I got to preview the seven episodes of Hollywood, the new miniseries coming to Netflix on May 1. The project had seemed promising since the announcement, thanks to Ryan Murphy to production, which is a name that I appreciate hearing. I loved several of his works, first of all the evergreen and always-excessive Nip / TuckI also find that Netflix is perfect for giving your works a home. posein fact, it is a valid example of a successful marriage. Hollywood and Pose share a lot: it is evident that both stories tell the story of minority life, focusing on homosexuality and the difficulty of finding a place in the world. There is, however, a difference between the two series, since while one tries to narrate the harsh reality, the other part from the truth and the plausibility to get to the fairy tale.
We are in Los Angeles after the Second World War, in those magical years in which cinema saw the birth of legendary stars, which still remain icons. The main character is Jack Castle (David Corwnswet), who more than being inspired by a truly existent character, represents all the aspiring handsome actors who poured into Hollywood during the period. Married and with twins on the way, Jack is the perfect example of a character who doesn't want to give up on his principles, but then he does it in less than twenty minutes of Pilot. His rather erratic path to the big screen led him to know the other characters that populate the series: first Ernie (Dylan McDermott) e Archie Coleman (Jeremy Pope), respectively a former actor who set up a gigolo business and an aspiring gay and black screenwriter.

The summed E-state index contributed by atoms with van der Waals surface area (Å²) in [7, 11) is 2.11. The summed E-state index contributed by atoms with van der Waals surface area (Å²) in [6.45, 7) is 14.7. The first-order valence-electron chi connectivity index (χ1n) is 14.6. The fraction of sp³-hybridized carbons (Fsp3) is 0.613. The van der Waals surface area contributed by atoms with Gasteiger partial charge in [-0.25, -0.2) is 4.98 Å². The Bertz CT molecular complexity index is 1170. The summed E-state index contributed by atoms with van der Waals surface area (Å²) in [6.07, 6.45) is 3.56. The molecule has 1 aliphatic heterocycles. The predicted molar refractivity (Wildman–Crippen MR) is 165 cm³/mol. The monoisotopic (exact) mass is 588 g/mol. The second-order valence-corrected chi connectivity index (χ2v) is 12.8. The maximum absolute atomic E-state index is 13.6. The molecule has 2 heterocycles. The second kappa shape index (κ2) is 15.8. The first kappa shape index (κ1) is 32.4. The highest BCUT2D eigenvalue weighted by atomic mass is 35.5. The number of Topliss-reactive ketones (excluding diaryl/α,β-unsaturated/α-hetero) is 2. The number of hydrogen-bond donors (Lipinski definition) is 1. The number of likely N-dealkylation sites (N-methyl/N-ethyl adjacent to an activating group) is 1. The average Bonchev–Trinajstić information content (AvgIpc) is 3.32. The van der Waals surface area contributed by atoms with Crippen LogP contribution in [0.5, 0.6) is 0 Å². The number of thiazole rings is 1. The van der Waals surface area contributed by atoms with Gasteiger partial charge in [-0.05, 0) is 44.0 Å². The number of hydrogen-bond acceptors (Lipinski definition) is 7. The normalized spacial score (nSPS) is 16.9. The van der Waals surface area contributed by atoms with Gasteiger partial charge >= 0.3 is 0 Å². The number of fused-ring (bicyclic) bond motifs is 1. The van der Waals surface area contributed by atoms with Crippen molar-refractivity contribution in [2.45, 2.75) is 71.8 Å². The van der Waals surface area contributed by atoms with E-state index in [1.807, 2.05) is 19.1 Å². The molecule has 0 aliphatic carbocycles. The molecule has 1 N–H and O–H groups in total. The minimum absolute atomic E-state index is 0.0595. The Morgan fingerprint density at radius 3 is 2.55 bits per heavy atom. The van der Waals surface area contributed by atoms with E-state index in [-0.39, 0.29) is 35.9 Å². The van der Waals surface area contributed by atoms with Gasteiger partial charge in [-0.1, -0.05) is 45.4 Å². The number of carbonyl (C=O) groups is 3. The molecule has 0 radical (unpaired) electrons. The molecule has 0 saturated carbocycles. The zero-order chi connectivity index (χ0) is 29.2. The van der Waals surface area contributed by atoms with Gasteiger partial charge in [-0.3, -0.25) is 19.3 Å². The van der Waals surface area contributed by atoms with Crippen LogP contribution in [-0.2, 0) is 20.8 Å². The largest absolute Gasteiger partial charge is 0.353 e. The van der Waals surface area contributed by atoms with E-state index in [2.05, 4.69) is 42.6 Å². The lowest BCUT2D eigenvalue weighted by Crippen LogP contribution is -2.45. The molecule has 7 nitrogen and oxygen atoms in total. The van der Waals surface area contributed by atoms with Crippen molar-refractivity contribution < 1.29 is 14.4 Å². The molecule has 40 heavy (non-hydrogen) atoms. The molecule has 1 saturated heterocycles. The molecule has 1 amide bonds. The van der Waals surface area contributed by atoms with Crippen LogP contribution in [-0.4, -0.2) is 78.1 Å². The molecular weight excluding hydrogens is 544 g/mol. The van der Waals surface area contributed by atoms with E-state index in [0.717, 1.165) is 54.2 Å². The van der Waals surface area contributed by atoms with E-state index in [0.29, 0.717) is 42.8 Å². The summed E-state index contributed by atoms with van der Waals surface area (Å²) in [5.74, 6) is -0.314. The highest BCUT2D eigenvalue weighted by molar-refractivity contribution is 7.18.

The first episode struggles to find an appropriate rhythm and style and the result is an initial big mess. It is not clear where the series wants to go to parry, thanks to Ernie who introduces himself by talking about the size of his penis and Jack who tries to solve his problems by dressing up as a policeman: it is an excess that almost ends in ridicule. Luckily, Hollywood gradually realizes the story, thanks also to the introduction of thicker characters. Avis Amberg (Patty LuPone) is a good example of this and with his charisma he fills the screen. Woman, Jewish and married to the President of a film house, her role perfectly tells how rich and important one can be at the same time but without real power to change things.
The subsequent episodes present us with a small change of young characters, all motivated to achieve their dream and break through in Hollywood. So here we come Camille Washington (Laura Harrier), Claire wood (Samara Weaving), Rock Hudson (Jake Picking) e Raymond Ainsley (Darren Criss). The mechanics of their interactions would seem based on competition, more or less correct, to grab important roles, but gradually the relationships between them lead them to become friends or lovers and everything becomes a sort of collective climb to success, as well shows the opening theme. Would I have preferred more pepper? Probably yes, but seeing them team up and opposing the world's prejudices and traps is still a pleasant dynamic. Besides, they are all really nice and a little bit of eye candy it never hurts. Unfortunately the problem is that their characters do not show charisma, thanks to a not always excellent acting. They seem mostly overwhelmed by events. Jake Picking is of a truly embarrassing flatness, almost offensive to the real Rock Hudson: he may not have been the actor of the century, but he had decidedly more panache, even when he played really stupid characters. Among young people the interpretation of Jeremy Pope stands out, which comes from the theater and this is clearly seen in his performance.